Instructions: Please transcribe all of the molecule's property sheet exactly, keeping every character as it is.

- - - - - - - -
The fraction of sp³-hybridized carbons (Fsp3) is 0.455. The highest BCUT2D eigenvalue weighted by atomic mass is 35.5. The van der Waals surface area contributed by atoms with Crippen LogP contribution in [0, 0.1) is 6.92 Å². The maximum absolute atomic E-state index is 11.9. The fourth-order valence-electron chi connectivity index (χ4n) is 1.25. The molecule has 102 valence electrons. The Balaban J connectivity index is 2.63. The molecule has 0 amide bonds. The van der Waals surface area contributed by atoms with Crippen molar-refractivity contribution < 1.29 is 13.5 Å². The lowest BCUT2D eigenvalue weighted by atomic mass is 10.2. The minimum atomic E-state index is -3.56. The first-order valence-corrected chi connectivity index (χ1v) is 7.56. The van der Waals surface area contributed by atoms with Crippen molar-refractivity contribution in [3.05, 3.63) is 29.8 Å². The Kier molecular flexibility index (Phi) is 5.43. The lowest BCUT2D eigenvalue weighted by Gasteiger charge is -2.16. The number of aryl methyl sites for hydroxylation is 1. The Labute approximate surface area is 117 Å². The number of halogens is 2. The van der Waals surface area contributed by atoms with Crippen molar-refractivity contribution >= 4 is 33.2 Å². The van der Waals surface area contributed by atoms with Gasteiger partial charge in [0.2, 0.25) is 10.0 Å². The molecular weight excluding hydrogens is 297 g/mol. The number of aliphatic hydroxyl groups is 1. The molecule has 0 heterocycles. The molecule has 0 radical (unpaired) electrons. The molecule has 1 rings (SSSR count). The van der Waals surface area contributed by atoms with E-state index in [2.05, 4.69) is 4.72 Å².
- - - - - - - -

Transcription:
The fraction of sp³-hybridized carbons (Fsp3) is 0.455. The highest BCUT2D eigenvalue weighted by atomic mass is 35.5. The van der Waals surface area contributed by atoms with Crippen LogP contribution in [0, 0.1) is 6.92 Å². The maximum absolute atomic E-state index is 11.9. The fourth-order valence-electron chi connectivity index (χ4n) is 1.25. The molecule has 102 valence electrons. The Balaban J connectivity index is 2.63. The molecule has 0 amide bonds. The van der Waals surface area contributed by atoms with Crippen molar-refractivity contribution < 1.29 is 13.5 Å². The lowest BCUT2D eigenvalue weighted by atomic mass is 10.2. The minimum atomic E-state index is -3.56. The first-order valence-corrected chi connectivity index (χ1v) is 7.56. The van der Waals surface area contributed by atoms with Crippen molar-refractivity contribution in [3.05, 3.63) is 29.8 Å². The Kier molecular flexibility index (Phi) is 5.43. The lowest BCUT2D eigenvalue weighted by Gasteiger charge is -2.16. The number of aryl methyl sites for hydroxylation is 1. The Labute approximate surface area is 117 Å². The number of halogens is 2. The van der Waals surface area contributed by atoms with Crippen molar-refractivity contribution >= 4 is 33.2 Å². The van der Waals surface area contributed by atoms with Gasteiger partial charge in [0.2, 0.25) is 10.0 Å². The molecular weight excluding hydrogens is 297 g/mol. The number of aliphatic hydroxyl groups is 1. The molecule has 0 heterocycles. The molecule has 0 radical (unpaired) electrons. The molecule has 1 rings (SSSR count). The van der Waals surface area contributed by atoms with E-state index in [2.05, 4.69) is 4.72 Å².